Emery High Gathers Public Input on Proposed Drug Policy


Emery High administrators hosted a public hearing Wednesday evening to discuss the possibility of adopting a drug testing policy at the school. The gathering was designed to give the public and Emery High stakeholders the opportunity to give input and receive additional information regarding the proposed policy.

In a statement released prior to the hearing, Emery High principal Larry Davis emphasized the importance of public input. “We want to be very transparent about what we will be proposing to the school board,” he stated. “Giving the public an opportunity to be heard on this matter is a very important step in this process.”

During the hearing, about 10 people stood up and voiced their opinions, all of which seemed to be in favor of the proposed policy. Emery High students also seem to be on board. According to a handout, 91% of students are in favor of adopting a drug policy at the school.

If a program is enforced at the school, it would only pertain to students enrolled in extracurricular activities. According to Emery High administrators, public schools cannot legally test individuals just because they are students. This is a violation of property rights to attend a public school. However, participating in extracurricular activities is considered a privilege with certain requirements for memberships. One requirement is to be drug/alcohol free.

“It is our intent to provide safe and wholesome programs of the highest quality,” Davis explained. “Drug abuse among members of these organizations undermines that objective. More importantly,we care about these kids and want them clear-headed and focused in their pursuit of a meaningful education and positive extracurricular experiences.”

If the policy is adopted by the Emery School Board, students and parents will be required to compete a consent form prior to participating in an extracurricular activity. Failure to complete the required paperwork will prevent the student from participating in the activity.

Drug testing will also be conducted randomly. According to school administration, each student enrolled in an activity will be assigned a number. Four to five numbers will be drawn weekly. Students will then be discretely notified and tested. Parents will be notified of positive tests only.

The school plans to follow the Utah High School Activities Association policy for drug/alcohol violations. In this policy, students will be penalized for their first offense with a two game/performance suspension and drug counseling. A second offense will include a six week suspension from the activity and drug counseling. Finally, a third offense will result in an 18 week suspension. Positive tests will not result in a referral to law enforcement or court.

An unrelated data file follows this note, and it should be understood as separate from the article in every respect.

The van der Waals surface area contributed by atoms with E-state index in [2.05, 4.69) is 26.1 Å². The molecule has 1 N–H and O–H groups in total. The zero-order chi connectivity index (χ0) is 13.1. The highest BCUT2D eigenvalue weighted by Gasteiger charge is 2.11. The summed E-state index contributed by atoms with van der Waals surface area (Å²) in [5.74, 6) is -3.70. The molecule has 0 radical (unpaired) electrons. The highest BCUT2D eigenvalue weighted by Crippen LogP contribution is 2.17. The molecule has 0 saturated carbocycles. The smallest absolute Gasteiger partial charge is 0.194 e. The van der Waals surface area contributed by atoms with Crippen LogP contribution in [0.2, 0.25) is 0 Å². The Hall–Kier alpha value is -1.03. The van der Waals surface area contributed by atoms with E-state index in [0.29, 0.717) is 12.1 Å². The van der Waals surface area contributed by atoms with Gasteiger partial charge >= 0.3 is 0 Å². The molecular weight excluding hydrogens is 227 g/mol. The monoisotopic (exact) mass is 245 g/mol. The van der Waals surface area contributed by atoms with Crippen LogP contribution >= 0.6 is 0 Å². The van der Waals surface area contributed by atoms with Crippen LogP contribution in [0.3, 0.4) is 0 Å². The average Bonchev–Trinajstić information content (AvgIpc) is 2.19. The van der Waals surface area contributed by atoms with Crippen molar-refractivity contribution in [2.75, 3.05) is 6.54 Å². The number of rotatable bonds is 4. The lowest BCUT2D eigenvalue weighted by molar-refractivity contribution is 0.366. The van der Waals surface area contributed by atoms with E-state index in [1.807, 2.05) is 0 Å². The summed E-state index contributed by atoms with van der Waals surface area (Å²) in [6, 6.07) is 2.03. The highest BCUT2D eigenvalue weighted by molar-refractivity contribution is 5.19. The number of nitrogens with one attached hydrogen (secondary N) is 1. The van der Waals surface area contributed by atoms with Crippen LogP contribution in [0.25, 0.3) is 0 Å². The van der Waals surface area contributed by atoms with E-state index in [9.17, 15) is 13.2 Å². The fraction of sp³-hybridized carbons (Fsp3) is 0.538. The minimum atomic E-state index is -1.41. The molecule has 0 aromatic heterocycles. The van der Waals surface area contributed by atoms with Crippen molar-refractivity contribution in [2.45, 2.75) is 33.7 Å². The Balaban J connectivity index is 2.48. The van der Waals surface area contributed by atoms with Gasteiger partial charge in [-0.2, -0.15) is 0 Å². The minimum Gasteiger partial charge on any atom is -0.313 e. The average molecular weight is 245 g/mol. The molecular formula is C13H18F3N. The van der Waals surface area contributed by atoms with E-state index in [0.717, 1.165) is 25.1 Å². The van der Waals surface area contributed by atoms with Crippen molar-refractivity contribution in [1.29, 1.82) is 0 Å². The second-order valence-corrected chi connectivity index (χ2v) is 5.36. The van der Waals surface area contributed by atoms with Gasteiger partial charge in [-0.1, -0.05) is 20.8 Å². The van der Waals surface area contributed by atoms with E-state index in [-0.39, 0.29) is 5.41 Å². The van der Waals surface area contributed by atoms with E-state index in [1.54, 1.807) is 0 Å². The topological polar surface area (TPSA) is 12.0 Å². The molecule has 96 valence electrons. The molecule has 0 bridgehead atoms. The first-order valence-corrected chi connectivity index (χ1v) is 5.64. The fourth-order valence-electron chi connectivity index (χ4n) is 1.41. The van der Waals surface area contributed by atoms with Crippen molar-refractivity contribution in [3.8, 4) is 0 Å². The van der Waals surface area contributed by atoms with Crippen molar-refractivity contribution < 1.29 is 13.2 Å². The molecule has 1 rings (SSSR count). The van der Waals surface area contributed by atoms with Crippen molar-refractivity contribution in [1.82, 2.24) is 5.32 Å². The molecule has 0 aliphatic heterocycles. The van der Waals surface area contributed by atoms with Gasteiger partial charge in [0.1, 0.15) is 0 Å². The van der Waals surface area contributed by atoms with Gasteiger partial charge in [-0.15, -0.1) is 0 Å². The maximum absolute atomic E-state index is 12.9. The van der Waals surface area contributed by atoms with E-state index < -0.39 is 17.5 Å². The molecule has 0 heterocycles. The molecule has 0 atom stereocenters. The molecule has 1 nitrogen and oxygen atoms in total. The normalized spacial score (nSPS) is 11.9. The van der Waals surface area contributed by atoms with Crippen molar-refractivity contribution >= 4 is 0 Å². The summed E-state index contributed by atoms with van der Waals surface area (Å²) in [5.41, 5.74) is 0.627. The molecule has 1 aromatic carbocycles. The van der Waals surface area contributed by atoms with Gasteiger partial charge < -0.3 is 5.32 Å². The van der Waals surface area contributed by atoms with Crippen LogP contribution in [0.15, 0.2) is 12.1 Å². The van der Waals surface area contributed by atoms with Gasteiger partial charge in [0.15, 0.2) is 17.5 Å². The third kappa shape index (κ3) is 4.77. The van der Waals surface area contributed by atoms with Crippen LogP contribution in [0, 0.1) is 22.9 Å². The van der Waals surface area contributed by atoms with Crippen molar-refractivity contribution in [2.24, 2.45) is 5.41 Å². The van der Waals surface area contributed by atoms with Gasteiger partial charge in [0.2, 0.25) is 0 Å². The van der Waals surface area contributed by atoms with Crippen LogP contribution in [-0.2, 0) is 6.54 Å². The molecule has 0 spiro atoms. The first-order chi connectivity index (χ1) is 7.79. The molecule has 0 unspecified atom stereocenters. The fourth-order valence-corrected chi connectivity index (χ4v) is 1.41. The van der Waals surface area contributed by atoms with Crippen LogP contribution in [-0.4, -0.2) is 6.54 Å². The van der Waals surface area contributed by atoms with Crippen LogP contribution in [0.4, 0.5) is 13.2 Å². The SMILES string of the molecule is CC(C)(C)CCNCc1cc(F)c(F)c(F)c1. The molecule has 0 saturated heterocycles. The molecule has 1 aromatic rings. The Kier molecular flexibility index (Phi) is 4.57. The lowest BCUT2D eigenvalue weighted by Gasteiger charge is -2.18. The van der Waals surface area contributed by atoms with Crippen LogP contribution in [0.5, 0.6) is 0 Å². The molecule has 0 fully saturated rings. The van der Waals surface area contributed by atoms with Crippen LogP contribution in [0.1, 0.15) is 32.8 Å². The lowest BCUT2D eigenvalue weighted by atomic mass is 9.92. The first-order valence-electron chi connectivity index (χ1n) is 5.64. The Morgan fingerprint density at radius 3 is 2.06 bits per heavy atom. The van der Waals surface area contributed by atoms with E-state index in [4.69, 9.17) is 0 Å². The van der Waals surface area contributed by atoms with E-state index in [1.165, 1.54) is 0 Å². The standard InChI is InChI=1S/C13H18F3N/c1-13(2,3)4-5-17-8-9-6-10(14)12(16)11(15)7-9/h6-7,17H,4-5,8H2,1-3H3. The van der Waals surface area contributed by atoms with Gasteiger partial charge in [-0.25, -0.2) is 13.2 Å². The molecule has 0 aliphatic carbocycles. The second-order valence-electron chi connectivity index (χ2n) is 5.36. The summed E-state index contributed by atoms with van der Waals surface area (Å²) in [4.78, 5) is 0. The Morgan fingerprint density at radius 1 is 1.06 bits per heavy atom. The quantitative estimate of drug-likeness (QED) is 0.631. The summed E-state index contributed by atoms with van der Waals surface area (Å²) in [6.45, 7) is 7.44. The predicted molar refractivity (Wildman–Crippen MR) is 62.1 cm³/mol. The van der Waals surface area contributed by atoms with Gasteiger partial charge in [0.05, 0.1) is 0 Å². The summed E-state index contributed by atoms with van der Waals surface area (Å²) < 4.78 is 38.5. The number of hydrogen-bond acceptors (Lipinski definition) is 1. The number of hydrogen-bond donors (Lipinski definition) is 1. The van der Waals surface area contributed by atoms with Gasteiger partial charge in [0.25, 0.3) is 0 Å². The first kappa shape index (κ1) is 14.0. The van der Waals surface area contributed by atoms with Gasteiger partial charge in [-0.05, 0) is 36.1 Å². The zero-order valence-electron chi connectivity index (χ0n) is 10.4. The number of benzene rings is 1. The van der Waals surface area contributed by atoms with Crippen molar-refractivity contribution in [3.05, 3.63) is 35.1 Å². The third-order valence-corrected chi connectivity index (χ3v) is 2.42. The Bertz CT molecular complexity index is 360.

School administrators explained that the Davis School District currently has a drug testing policy in place. Policies and procedures from the Davis district program were passed out during Wednesday’s hearing to give parents an idea of what to expect from a drug testing policy.

The idea of drug testing is not new at Emery High. One several separate occasions, school administrators approached school board members and stakeholders with the idea. Now, the intent is to draw up a final drug policy draft to be presented to school district officials during the regular January board meeting. The decision to adopt a drug testing policy for Emery High will be decided upon by these board members.

Although the high school does not have an official drug policy in place at this time, prevention efforts are ongoing. According to a handout presented at the public hearing, the administrative team has been very active over the last five years in presenting drug awareness to students. Efforts have included frequent learning strategies, guest speakers,assemblies and an annual drug awareness contest, which included 180 entries last year.

The handout went on to explain that the high school has a working relationship with the Emery County Sheriff’s Office, Four Corners Mental Health, juvenile court and the Department of Children and Family Services. A resource officer is also assigned to the school and police officers make frequent stops and walk-throughs.

An open invitation to the sheriff’s office to bring the drug dog to campus also exists. The school has a breathalyzer for on-site testing and faculty has received training on identifying signs of drug use.

With these factors in place and on-going, school officials believe that progress has been made in keeping drugs out of Emery High. However, by the end of first term, 14 students had drug/alcohol related offenses with eight of those students involved in athletics, drill and cheer.

With the support of stakeholders, students, parents and the public, Emery High administrators hope to convince the school board to implement a drug testing policy.


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